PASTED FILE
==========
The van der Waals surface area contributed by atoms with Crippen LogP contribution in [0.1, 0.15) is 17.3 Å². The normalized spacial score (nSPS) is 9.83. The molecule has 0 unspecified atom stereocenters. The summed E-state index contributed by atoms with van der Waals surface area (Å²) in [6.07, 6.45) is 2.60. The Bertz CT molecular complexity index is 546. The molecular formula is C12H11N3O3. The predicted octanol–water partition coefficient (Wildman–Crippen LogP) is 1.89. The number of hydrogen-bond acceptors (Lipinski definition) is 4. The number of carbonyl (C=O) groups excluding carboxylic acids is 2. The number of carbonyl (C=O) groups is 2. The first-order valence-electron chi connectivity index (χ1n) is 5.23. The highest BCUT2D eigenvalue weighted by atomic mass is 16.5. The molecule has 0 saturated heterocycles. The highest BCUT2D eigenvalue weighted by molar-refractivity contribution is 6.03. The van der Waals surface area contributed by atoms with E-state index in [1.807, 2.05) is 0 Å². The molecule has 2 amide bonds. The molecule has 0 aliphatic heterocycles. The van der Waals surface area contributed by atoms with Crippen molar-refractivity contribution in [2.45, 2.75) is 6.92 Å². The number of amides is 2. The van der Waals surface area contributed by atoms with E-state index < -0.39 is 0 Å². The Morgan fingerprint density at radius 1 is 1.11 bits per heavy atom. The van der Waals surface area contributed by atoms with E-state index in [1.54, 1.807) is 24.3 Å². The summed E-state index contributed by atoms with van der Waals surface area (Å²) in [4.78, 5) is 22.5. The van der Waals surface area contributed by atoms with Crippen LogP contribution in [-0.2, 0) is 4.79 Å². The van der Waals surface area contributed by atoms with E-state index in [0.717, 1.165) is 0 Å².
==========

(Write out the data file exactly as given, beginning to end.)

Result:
The van der Waals surface area contributed by atoms with Crippen LogP contribution in [0.1, 0.15) is 17.3 Å². The normalized spacial score (nSPS) is 9.83. The molecule has 0 unspecified atom stereocenters. The summed E-state index contributed by atoms with van der Waals surface area (Å²) in [6.07, 6.45) is 2.60. The Bertz CT molecular complexity index is 546. The molecular formula is C12H11N3O3. The predicted octanol–water partition coefficient (Wildman–Crippen LogP) is 1.89. The number of hydrogen-bond acceptors (Lipinski definition) is 4. The number of carbonyl (C=O) groups excluding carboxylic acids is 2. The number of carbonyl (C=O) groups is 2. The first-order valence-electron chi connectivity index (χ1n) is 5.23. The highest BCUT2D eigenvalue weighted by atomic mass is 16.5. The molecule has 0 saturated heterocycles. The highest BCUT2D eigenvalue weighted by molar-refractivity contribution is 6.03. The van der Waals surface area contributed by atoms with E-state index in [1.807, 2.05) is 0 Å². The molecule has 2 amide bonds. The molecule has 0 aliphatic heterocycles. The van der Waals surface area contributed by atoms with Crippen molar-refractivity contribution in [2.45, 2.75) is 6.92 Å². The number of amides is 2. The van der Waals surface area contributed by atoms with E-state index < -0.39 is 0 Å². The Morgan fingerprint density at radius 1 is 1.11 bits per heavy atom. The van der Waals surface area contributed by atoms with E-state index in [1.54, 1.807) is 24.3 Å². The summed E-state index contributed by atoms with van der Waals surface area (Å²) in [4.78, 5) is 22.5. The van der Waals surface area contributed by atoms with Crippen LogP contribution in [-0.2, 0) is 4.79 Å². The van der Waals surface area contributed by atoms with E-state index in [0.717, 1.165) is 0 Å².